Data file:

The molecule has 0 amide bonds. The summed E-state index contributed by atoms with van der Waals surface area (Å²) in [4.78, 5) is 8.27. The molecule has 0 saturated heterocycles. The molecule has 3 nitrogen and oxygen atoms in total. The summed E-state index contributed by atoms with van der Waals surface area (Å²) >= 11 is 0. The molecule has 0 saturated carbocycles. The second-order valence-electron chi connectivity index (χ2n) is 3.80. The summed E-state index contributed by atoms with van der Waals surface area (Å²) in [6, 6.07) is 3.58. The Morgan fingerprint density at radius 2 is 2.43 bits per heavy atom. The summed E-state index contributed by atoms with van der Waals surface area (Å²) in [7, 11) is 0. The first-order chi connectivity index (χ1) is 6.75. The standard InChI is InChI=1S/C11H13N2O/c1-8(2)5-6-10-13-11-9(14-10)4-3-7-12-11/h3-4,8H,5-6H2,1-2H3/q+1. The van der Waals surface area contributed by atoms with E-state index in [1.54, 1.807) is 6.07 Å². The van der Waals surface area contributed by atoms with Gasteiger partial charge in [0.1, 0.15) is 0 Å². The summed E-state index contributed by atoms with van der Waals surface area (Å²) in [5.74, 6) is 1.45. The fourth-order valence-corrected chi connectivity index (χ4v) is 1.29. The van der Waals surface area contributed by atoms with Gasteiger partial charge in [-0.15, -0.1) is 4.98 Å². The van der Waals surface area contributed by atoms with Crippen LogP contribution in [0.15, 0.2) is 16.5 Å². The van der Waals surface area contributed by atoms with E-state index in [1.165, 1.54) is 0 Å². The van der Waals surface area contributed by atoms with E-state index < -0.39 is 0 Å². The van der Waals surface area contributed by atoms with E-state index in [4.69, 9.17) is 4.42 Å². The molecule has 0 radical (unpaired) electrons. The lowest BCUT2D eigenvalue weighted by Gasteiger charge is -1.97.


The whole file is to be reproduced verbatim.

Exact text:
The molecule has 0 amide bonds. The summed E-state index contributed by atoms with van der Waals surface area (Å²) in [4.78, 5) is 8.27. The molecule has 0 saturated heterocycles. The molecule has 3 nitrogen and oxygen atoms in total. The summed E-state index contributed by atoms with van der Waals surface area (Å²) >= 11 is 0. The molecule has 0 saturated carbocycles. The second-order valence-electron chi connectivity index (χ2n) is 3.80. The summed E-state index contributed by atoms with van der Waals surface area (Å²) in [6, 6.07) is 3.58. The Morgan fingerprint density at radius 2 is 2.43 bits per heavy atom. The summed E-state index contributed by atoms with van der Waals surface area (Å²) in [7, 11) is 0. The first-order chi connectivity index (χ1) is 6.75. The standard InChI is InChI=1S/C11H13N2O/c1-8(2)5-6-10-13-11-9(14-10)4-3-7-12-11/h3-4,8H,5-6H2,1-2H3/q+1. The van der Waals surface area contributed by atoms with E-state index in [1.54, 1.807) is 6.07 Å². The van der Waals surface area contributed by atoms with Gasteiger partial charge in [0.1, 0.15) is 0 Å². The summed E-state index contributed by atoms with van der Waals surface area (Å²) in [5.74, 6) is 1.45. The fourth-order valence-corrected chi connectivity index (χ4v) is 1.29. The van der Waals surface area contributed by atoms with Gasteiger partial charge in [-0.15, -0.1) is 4.98 Å². The van der Waals surface area contributed by atoms with Crippen LogP contribution in [0.15, 0.2) is 16.5 Å². The van der Waals surface area contributed by atoms with E-state index in [1.165, 1.54) is 0 Å². The van der Waals surface area contributed by atoms with E-state index < -0.39 is 0 Å². The van der Waals surface area contributed by atoms with E-state index in [4.69, 9.17) is 4.42 Å². The molecule has 0 radical (unpaired) electrons. The lowest BCUT2D eigenvalue weighted by Gasteiger charge is -1.97.